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THE SEI REVISITED – WHAT DO WE KNOW ABOUT INTERFACES AND INTERPHASES?
Uppsala University, Disciplinary Domain of Science and Technology, Chemistry, Department of Chemistry - Ångström, Structural Chemistry.ORCID iD: 0000-0003-4440-2952
2017 (English)Conference paper, Oral presentation with published abstract (Refereed)
Abstract [en]

Introduction

The Solid Electrolyte Interphase (SEI) and other interfaces in lithium- and sodium ion batteries are despite of many scientific studies still attracting a lot of interest. This presentation aims at reviewing why interfaces in batteries are so crucial for the function, thermal stability, lifetime and ageing of a battery.

     Characterizing interfaces in batteries is both simple and difficult. It is simple in the sense that it is easy to take a battery apart and then use different techniques to study the composition and morphology of interfaces of electrodes and separators post mortem. It is, however, difficult to study in situ how an interface forms and evolves during battery operation.

     The SEI on negative electrodes can be described as a mixture of inorganic and organic compounds where the inorganic compounds are formed closer to the electrode surface. The layer is a consequence of the low potential – close of that of lithium – where for lithium-ion batteries the reduction of the thermodynamically instable organic solvent (below 0.8V vs. Li+/Li) is taking place. There are even descriptions of the SEI consisting of an inner, more dense inorganic layer, where electrons can tunnel through until a certain thickness of the layer has been obtained where the SEI becomes electronically insulating but where ions can penetrate. How the different SEI-compounds interplay to form a well-functioning layer is not yet clear.

 

Experimental

The results shown are mainly based on electrochemical cycling combined with photoelectron spectroscopy (PES) results; both in house and synchrotron based. PES has been performed both at the Helmholtz Zentrum Bessy, Germany, and at Diamond UK. The advantage with synchrotron radiation is the possibility to tune the incoming photon energy to reach into a surface at different depths.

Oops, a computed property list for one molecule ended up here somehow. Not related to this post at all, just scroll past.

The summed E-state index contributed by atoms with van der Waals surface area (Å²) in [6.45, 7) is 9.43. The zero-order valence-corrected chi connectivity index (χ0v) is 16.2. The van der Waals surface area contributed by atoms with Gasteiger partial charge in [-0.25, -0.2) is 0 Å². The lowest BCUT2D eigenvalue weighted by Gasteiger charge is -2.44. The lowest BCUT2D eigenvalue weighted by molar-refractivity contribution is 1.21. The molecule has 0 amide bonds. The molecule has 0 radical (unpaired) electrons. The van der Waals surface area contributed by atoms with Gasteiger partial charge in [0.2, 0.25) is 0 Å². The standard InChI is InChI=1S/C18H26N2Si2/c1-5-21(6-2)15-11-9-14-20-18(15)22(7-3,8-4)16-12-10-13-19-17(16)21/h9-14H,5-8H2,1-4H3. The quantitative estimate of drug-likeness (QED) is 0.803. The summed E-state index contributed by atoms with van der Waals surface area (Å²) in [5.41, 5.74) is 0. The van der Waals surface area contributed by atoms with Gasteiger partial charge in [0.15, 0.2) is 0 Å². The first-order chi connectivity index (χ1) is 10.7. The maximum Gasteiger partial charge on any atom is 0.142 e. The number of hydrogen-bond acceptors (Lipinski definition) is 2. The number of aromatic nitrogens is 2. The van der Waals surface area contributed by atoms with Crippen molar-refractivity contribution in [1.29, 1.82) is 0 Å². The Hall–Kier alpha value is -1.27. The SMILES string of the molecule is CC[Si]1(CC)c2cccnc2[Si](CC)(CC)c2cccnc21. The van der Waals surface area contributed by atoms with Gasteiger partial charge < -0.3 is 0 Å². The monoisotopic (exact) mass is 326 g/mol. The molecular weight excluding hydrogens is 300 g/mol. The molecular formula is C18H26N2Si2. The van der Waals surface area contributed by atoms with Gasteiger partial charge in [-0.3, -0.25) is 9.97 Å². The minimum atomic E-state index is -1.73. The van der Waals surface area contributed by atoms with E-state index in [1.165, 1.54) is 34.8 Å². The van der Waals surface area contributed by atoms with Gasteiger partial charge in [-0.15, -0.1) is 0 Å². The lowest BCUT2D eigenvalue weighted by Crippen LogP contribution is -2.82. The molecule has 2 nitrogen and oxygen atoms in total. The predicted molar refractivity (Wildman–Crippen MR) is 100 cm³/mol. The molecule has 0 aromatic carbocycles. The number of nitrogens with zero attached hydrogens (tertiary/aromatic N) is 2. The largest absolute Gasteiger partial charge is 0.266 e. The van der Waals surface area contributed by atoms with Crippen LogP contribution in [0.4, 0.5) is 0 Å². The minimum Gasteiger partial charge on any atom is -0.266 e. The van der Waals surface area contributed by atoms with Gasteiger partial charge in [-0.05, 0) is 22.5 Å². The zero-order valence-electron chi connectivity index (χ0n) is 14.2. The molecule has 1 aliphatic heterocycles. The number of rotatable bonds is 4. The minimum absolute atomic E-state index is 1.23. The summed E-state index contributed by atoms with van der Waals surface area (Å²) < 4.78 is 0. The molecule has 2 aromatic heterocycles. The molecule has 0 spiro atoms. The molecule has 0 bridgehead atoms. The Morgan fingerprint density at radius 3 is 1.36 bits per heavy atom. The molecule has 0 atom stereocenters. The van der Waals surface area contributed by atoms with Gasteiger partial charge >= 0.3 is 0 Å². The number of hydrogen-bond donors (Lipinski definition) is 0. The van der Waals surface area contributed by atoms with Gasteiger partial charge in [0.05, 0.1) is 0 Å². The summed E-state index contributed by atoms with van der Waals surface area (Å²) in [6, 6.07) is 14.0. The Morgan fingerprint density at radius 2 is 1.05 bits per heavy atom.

Results and discussion

The result and discussion will be based on a number of thesis produced at Uppsala University with the aim to answer the following questions:

    Will the electrolyte salt influence the interfaces formed in batteries? Yes. Examples will be given for both lithium and sodium batteries.

    Will the electrode material influence the SEI composition? Not very much but to some extent.

    Is particle size and morphology important for SEI formation?

    What is a good SEI former? Is it better to have an additive in the electrolyte forming the SEI or can the binder be just as good?

    How thick is the SEI? What does the buried interface between the SEI and the electrode look like?

     How is the conditions for a stable interface on a positive electrode? How can metal-ion dissolution be prevented?

 

There are results trying to answer all these questions which will be discussed in the presentation.

 

Conclusions

Interfaces in batteries are complex. They are formed electrochemically or chemically. A well-functioning interface protect from unwanted side reactions. New methods are needed to understand the true formation in situ and to better describe the function of interfaces.

 

Acknowledgments

To all colleagues and former post doc and PhD students that have contributed to this work. Funding agencies such as the Swedish Research Council, The Swedish Energy Agency, Horizon2020, FP7, Vinnova, and StandUp for Energy.

Place, publisher, year, edition, pages
2017.
Keywords [en]
Interface SEI Li-ion battery Na-ion battery
National Category
Materials Chemistry
Identifiers
URN: urn:nbn:se:uu:diva-337512OAI: oai:DiVA.org:uu-337512DiVA, id: diva2:1169881
Conference
Nordbatt 3, Kokkola Finland
Funder
StandUpAvailable from: 2017-12-30 Created: 2017-12-30 Last updated: 2017-12-30

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